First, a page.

The Public and Commercial Services Union (PCSU) staged a one day strike on 31 January 2012, the same day as HMRC’s deadline for submitting self-assessment tax returns online.
The strike took place in protest of private sector companies and the contracts they are given; a year long trial using two private companies to answer some tax office calls will result in an additional £4m for UK tax payers on top of the cost of running HMRC.
The strike resulted in HMRC call centre staff walking out of one of HMRC’s four call centres on the deadline day for annual self-assessment tax returns.
Before the 24 hour strike took place HMRC announces that those who miss the 31 January deadline would not be issued with an instant £100 tax penalty or interest on any tax owed until 2 February 2012, two days after the deadline.
A spokesman for HMRC, said:
“We’ve always been very clear that we want the returns – not the penalties. For that reason, we don’t want anyone who can’t get through for help and advice on 31 January to be disadvantaged in any way.”
The strikes by call centre staff on 31 January did not in fact stop tax payers from submitting their self-assessment tax returns online, it did however make it harder for tax payers to contact a customer service operator at HMRC should they of encountered any problems; only 1 in 5 call centre staff were thought to have shown for work on the day of strikes.
It was expected that around 600,000 people in the UK would file their tax return on 31 January 2012. Out of those submitting their tax return on the deadline day HMRC expected around 90,000 tax payers would try contacting HMRC’s call centres.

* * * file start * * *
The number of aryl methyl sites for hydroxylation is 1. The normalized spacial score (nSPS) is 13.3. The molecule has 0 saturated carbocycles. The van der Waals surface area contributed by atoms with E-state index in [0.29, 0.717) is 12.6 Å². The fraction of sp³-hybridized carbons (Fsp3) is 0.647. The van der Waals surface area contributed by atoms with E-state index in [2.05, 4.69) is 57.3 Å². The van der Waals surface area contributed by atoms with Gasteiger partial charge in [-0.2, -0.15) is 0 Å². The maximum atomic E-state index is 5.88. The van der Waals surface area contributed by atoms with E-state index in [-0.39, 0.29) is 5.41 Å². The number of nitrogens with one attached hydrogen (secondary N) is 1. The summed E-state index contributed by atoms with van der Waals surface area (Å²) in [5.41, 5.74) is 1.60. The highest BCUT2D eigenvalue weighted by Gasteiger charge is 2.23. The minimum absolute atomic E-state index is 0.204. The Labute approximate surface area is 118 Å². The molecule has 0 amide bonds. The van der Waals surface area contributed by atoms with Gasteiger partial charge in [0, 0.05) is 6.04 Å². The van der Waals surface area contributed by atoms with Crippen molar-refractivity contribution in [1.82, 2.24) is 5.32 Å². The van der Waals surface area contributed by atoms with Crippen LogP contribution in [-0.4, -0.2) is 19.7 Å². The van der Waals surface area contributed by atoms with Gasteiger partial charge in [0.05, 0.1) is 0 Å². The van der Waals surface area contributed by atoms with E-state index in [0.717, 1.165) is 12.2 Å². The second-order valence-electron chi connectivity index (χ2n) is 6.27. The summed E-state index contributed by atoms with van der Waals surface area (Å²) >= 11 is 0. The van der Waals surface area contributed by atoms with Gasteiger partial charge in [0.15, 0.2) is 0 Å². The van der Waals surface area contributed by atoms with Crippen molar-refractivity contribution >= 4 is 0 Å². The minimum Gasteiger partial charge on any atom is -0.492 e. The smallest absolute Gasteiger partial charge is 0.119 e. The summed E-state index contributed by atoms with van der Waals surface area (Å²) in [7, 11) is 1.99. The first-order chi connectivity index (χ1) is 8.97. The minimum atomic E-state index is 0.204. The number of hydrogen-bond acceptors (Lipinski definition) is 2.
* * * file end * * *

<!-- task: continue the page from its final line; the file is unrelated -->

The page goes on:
Mark Serwotka, general secretary of the public and commercial services trade union (PCSU), said:
“When jobs in HMRC and the civil service are being cut in their tens of thousands, it is entirely wrong to start handing contracts to private companies.
“Instead of privatising ever more of our public services, the government should be investing in its own staff to ensure they are equipped and trained to provide the essential services they are proud to deliver.”
Last financial year less than 50% of tax payers contacting HMRC customer services got through to a call centre on their first try, compared to the industry benchmark of a 90% success rate.
HMRC has been criticised in the past by the Treasury Select Committee (TSC) for the revenue’s response to tax payers’ phone calls and were labelled by the head of the TSC, Andrew Tyrie, as “patchy at best and unacceptable at worst”.
Prior to the planned PCSU strikes Exchequer Secretary to the Treasury, David Guake, said:
“This strike could have caused thousands of people to incur fines, so I am pleased that HMRC has taken this common sense approach. The Government does not want anyone trying to file their tax return on time to be unfairly penalised because they were unable to get through for help and advice on the 31st.”
HMRC have also toughened their stance on self-assessment tax return penalties for late submission. Regardless of whether you owe any outstanding tax you will be issued with an automatic £100 penalty should you miss the deadline.
To see a flow chart outlining HMRC’s new tax penalty regime for the late submission of self-assessment tax returns and the fines you will receive three, six and twelve months after the deadline please click here.
Kevin Kinsella, of KinsellaTax, said:
“Well well well, HMRC as usual can move the goal posts when it wants to. Unfortunately the tax payer can’t. I wonder if a taxpayer who went on strike and offered that as an excuse for being 1 or 2 days late would be excused from paying the £100 fine… Of course they wouldn’t.”
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